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Why should I vote?

Do you care about how much tax you pay? Or have an opinion on the future of the environment? Perhaps you don't think you should be paying so much in course fees? Voting is your opportunity to influence decision making. Casting a vote is your right in a democratic society and can put in power the party that's aligned with your way of thinking. In Aotearoa New Zealand you need to be 18 years old to vote.

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How do I decide who to vote for?

We can give you more information about when, where and how to go about voting, but it’s your personal decision who you want to vote for.

Listen to what the parties and candidates are saying. Follow them on Facebook or visit their websites. Go to their meetings. Find out who you think is going to best represent you and those you care about.

Parliamentary elections - How does MMP work?

MMP stands for Mixed Member Proportional, and it’s the voting system we use in Aotearoa New Zealand to determine who gets a seat in Parliament. What it means is that you get to cast two votes: one for the party you want to lead the Government (called the party vote), and one for the person you want to represent you (called the electorate vote). The number of seats each party gets in Parliament is based on its share of the party vote.

For a more in-depth look, check out the below video on YouTube:

https://www.youtube.com/watch?v=8Uk44aykGg4

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The history of MMP

New Zealanders chose to change our voting method to MMP in 1993. Since then there have been many different parties that have been involved in forming a Government. Have a look at the link below to read some history on MMP:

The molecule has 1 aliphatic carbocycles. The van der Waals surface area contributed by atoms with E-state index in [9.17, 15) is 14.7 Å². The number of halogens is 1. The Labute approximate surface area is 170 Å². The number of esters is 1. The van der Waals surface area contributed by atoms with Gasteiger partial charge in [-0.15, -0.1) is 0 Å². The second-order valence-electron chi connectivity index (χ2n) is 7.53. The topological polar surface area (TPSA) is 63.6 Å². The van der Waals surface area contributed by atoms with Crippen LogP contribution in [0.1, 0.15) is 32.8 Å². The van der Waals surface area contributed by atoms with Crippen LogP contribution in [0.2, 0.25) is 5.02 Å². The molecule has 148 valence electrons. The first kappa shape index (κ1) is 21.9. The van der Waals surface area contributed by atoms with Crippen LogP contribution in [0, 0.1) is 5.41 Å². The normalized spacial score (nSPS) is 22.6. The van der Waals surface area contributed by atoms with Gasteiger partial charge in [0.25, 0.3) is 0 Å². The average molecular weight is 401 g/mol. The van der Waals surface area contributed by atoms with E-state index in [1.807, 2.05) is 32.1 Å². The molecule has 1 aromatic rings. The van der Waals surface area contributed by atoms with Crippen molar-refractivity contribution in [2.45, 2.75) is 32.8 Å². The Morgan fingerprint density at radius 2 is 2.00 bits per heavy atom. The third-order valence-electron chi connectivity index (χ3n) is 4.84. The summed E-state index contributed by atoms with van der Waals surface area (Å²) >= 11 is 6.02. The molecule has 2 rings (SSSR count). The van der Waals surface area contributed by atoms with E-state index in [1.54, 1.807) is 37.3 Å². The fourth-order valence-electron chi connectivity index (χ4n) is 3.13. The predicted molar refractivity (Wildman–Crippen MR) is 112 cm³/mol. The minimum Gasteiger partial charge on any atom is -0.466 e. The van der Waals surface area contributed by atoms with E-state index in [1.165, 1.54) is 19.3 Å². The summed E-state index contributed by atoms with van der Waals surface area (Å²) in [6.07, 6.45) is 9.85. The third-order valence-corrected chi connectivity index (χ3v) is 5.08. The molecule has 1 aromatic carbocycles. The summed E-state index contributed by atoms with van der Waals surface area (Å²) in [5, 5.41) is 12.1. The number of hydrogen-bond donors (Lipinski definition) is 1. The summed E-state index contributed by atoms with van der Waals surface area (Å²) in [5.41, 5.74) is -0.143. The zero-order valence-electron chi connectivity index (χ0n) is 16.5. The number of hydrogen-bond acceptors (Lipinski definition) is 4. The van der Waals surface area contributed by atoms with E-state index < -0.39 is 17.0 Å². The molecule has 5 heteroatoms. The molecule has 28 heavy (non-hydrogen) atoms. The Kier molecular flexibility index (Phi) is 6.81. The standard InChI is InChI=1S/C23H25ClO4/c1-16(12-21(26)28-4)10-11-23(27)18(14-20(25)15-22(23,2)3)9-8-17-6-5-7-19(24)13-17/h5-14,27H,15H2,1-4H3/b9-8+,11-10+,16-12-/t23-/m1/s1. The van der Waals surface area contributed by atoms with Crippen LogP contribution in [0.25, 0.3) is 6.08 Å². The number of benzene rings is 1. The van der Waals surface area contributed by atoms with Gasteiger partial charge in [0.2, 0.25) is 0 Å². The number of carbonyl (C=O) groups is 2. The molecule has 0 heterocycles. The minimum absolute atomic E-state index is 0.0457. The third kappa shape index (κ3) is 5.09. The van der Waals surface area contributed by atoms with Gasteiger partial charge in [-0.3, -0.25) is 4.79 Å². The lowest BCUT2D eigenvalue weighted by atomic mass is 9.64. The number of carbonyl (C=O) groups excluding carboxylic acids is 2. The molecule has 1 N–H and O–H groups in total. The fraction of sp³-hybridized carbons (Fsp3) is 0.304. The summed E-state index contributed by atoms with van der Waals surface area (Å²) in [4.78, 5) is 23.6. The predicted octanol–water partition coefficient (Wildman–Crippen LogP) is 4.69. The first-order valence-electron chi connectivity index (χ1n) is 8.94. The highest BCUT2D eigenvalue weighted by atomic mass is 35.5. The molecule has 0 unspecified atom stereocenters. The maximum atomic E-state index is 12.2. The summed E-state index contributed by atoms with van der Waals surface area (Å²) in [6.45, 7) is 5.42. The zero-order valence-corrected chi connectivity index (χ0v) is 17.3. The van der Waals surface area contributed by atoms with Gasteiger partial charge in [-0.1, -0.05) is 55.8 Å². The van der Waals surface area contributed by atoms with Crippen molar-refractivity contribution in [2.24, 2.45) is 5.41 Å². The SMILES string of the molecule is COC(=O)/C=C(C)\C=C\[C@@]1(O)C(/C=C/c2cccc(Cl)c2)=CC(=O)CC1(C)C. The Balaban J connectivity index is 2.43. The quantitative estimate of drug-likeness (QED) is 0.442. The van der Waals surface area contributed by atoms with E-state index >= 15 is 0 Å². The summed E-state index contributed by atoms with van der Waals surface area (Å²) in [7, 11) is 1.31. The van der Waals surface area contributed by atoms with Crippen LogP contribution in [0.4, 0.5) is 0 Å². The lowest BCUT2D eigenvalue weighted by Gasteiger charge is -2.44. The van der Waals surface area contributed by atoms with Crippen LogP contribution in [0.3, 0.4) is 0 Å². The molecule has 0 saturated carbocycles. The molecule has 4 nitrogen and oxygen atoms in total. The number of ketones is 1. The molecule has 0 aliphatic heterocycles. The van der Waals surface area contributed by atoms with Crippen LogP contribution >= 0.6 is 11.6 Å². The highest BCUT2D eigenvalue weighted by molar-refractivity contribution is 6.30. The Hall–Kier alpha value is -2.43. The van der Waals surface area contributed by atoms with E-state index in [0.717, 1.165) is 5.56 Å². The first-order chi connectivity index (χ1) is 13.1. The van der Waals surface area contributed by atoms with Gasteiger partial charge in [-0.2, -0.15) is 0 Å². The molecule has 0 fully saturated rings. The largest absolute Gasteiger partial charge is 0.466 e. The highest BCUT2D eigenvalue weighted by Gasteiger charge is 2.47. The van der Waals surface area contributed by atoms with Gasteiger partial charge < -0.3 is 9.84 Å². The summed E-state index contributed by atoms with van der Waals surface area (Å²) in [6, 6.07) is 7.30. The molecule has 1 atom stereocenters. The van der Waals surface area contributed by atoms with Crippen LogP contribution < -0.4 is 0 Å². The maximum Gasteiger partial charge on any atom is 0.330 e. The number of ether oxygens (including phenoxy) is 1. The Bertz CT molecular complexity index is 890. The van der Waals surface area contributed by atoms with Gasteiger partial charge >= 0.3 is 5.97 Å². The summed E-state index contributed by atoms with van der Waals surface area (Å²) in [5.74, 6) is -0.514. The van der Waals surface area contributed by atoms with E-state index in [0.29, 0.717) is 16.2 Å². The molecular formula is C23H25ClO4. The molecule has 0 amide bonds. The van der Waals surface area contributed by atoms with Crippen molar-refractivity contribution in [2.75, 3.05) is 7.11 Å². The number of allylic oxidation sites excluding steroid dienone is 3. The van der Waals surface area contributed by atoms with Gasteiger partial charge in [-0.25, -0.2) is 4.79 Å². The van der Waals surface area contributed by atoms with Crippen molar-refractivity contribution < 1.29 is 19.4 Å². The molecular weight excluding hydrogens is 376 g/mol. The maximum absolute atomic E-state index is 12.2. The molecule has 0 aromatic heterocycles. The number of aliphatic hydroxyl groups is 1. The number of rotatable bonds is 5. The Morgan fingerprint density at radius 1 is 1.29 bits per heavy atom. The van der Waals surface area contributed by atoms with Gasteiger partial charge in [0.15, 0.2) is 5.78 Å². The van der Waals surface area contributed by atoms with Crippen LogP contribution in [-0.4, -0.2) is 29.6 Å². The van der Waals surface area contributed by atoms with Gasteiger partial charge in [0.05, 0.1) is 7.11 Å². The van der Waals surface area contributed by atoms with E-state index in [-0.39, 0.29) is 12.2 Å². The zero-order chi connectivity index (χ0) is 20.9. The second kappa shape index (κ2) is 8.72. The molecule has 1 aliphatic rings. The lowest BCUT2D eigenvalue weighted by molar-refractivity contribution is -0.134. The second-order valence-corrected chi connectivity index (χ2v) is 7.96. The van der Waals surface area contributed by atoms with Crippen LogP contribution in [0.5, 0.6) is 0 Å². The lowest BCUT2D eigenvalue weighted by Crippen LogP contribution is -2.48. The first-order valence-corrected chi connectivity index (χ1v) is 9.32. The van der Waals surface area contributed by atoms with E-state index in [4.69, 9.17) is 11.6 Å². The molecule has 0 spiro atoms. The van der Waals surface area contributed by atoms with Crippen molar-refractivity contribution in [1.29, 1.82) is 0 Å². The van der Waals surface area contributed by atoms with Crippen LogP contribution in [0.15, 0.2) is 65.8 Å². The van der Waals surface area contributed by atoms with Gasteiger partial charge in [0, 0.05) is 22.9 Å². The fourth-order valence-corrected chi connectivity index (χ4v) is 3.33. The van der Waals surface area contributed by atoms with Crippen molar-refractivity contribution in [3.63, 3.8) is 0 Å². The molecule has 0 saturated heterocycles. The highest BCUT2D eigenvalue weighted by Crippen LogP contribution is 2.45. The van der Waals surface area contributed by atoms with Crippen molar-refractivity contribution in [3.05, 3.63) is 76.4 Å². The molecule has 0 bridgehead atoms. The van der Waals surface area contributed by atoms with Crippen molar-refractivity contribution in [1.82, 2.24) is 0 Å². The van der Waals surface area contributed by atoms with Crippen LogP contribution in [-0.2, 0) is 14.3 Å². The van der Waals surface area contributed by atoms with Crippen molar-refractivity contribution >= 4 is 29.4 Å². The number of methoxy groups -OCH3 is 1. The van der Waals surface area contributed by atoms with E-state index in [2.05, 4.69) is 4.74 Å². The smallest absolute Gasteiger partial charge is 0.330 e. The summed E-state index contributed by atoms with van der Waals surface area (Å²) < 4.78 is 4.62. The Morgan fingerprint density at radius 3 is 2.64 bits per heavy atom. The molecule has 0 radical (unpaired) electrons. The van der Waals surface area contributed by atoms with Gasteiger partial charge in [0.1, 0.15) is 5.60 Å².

Voting tools

'Policy' is a tool, created for the 2017 elections, that makes it easy to find out about the policies each party has. You can still use the site to 'like' or 'favourite' policies as you browse and see a breakdown of them and your party preferences when you are ready.

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Local elections

Local elections are how we decide who represents us on our city, district and regional councils, and on our district health boards. These elections are held about once every three years, usually in November. You must be enrolled to vote and need to have your address up to date. Elections are held by postal voting.

For some help deciding who to vote for, ‘Vote Local’ does the same thing as 'On the Fence' but for local issues, indicating the local candidate that is closest in opinion to you.

Key websites

  • Electoral Commission: The Electoral Commission is responsible for the administration of parliamentary elections and has a whole heap of information about voting on their website.
  • Parliament: The website of the Aotearoa New Zealand Parliament is a good resource for learning about the MMP system, the business of Parliament and how you can get involved and have your say.
  • Policy: A tool, created for the 2017 elections, that makes it easy to find out about the policies each party has. You can still use the site to 'like' or 'favourite' policies as you browse and see a breakdown of them and your party preferences when you are ready.
  • Vote Local: This is another simple questionnaire to help determine who is your best candidate standing for local election. The recommendations are only suggestions, so do a little digging to find out who you’ll cast your vote for before heading to the voting box.